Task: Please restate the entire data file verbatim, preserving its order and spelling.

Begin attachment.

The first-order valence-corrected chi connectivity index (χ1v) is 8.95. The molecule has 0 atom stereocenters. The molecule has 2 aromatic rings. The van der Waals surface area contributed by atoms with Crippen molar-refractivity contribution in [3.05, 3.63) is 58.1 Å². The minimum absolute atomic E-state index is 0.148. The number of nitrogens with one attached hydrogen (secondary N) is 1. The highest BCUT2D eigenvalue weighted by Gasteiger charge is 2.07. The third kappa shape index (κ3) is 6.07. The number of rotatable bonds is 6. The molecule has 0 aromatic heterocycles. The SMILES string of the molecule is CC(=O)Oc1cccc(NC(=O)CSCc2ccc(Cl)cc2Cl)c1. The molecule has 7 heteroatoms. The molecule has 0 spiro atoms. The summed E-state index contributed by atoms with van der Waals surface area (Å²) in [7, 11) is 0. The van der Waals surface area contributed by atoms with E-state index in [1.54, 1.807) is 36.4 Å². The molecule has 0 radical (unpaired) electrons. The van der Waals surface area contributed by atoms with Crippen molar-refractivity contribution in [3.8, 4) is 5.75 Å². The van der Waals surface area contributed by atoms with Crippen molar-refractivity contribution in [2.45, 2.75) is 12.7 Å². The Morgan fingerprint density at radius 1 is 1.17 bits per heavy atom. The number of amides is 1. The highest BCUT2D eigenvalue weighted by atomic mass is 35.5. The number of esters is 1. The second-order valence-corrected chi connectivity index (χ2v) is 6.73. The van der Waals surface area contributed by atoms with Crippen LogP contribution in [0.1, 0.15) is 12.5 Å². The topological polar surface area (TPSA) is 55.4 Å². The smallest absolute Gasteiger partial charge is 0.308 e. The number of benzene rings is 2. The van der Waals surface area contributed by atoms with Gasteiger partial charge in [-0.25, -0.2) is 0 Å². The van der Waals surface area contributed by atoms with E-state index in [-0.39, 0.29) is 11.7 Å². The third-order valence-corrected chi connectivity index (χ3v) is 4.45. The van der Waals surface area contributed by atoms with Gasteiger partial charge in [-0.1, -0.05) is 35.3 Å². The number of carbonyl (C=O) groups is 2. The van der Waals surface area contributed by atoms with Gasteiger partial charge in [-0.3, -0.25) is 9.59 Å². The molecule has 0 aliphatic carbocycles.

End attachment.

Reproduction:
The first-order valence-corrected chi connectivity index (χ1v) is 8.95. The molecule has 0 atom stereocenters. The molecule has 2 aromatic rings. The van der Waals surface area contributed by atoms with Crippen molar-refractivity contribution in [3.05, 3.63) is 58.1 Å². The minimum absolute atomic E-state index is 0.148. The number of nitrogens with one attached hydrogen (secondary N) is 1. The highest BCUT2D eigenvalue weighted by Gasteiger charge is 2.07. The third kappa shape index (κ3) is 6.07. The number of rotatable bonds is 6. The molecule has 0 aromatic heterocycles. The SMILES string of the molecule is CC(=O)Oc1cccc(NC(=O)CSCc2ccc(Cl)cc2Cl)c1. The molecule has 7 heteroatoms. The molecule has 0 spiro atoms. The summed E-state index contributed by atoms with van der Waals surface area (Å²) in [7, 11) is 0. The van der Waals surface area contributed by atoms with E-state index in [1.54, 1.807) is 36.4 Å². The molecule has 0 radical (unpaired) electrons. The van der Waals surface area contributed by atoms with Crippen molar-refractivity contribution in [3.8, 4) is 5.75 Å². The van der Waals surface area contributed by atoms with Crippen molar-refractivity contribution in [2.45, 2.75) is 12.7 Å². The Morgan fingerprint density at radius 1 is 1.17 bits per heavy atom. The number of amides is 1. The highest BCUT2D eigenvalue weighted by atomic mass is 35.5. The number of esters is 1. The second-order valence-corrected chi connectivity index (χ2v) is 6.73. The van der Waals surface area contributed by atoms with Crippen LogP contribution in [0.1, 0.15) is 12.5 Å². The topological polar surface area (TPSA) is 55.4 Å². The smallest absolute Gasteiger partial charge is 0.308 e. The number of benzene rings is 2. The van der Waals surface area contributed by atoms with Gasteiger partial charge in [-0.25, -0.2) is 0 Å². The van der Waals surface area contributed by atoms with E-state index in [-0.39, 0.29) is 11.7 Å². The third-order valence-corrected chi connectivity index (χ3v) is 4.45. The van der Waals surface area contributed by atoms with Gasteiger partial charge in [-0.1, -0.05) is 35.3 Å². The number of carbonyl (C=O) groups is 2. The van der Waals surface area contributed by atoms with Gasteiger partial charge in [-0.3, -0.25) is 9.59 Å². The molecule has 0 aliphatic carbocycles.